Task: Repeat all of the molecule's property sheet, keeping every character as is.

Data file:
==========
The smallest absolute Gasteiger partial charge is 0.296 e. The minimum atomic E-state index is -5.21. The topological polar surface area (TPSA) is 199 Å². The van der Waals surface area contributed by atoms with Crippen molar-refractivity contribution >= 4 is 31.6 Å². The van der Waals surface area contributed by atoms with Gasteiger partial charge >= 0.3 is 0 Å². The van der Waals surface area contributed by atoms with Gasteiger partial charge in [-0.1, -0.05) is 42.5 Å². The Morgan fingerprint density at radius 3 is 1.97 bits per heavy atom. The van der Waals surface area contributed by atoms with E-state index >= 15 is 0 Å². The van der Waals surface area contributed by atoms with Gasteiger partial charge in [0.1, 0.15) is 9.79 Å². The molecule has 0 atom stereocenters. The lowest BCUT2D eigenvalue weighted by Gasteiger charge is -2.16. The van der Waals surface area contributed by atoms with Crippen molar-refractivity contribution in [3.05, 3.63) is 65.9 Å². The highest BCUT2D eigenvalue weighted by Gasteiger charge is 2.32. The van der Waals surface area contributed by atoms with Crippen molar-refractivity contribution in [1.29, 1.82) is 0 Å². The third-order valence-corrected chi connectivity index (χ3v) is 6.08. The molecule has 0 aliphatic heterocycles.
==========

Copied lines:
The smallest absolute Gasteiger partial charge is 0.296 e. The minimum atomic E-state index is -5.21. The topological polar surface area (TPSA) is 199 Å². The van der Waals surface area contributed by atoms with Crippen molar-refractivity contribution >= 4 is 31.6 Å². The van der Waals surface area contributed by atoms with Gasteiger partial charge >= 0.3 is 0 Å². The van der Waals surface area contributed by atoms with Gasteiger partial charge in [-0.1, -0.05) is 42.5 Å². The Morgan fingerprint density at radius 3 is 1.97 bits per heavy atom. The van der Waals surface area contributed by atoms with E-state index >= 15 is 0 Å². The van der Waals surface area contributed by atoms with Gasteiger partial charge in [0.1, 0.15) is 9.79 Å². The molecule has 0 atom stereocenters. The lowest BCUT2D eigenvalue weighted by Gasteiger charge is -2.16. The van der Waals surface area contributed by atoms with Crippen molar-refractivity contribution in [3.05, 3.63) is 65.9 Å². The highest BCUT2D eigenvalue weighted by Gasteiger charge is 2.32. The van der Waals surface area contributed by atoms with Crippen molar-refractivity contribution in [1.29, 1.82) is 0 Å². The third-order valence-corrected chi connectivity index (χ3v) is 6.08. The molecule has 0 aliphatic heterocycles.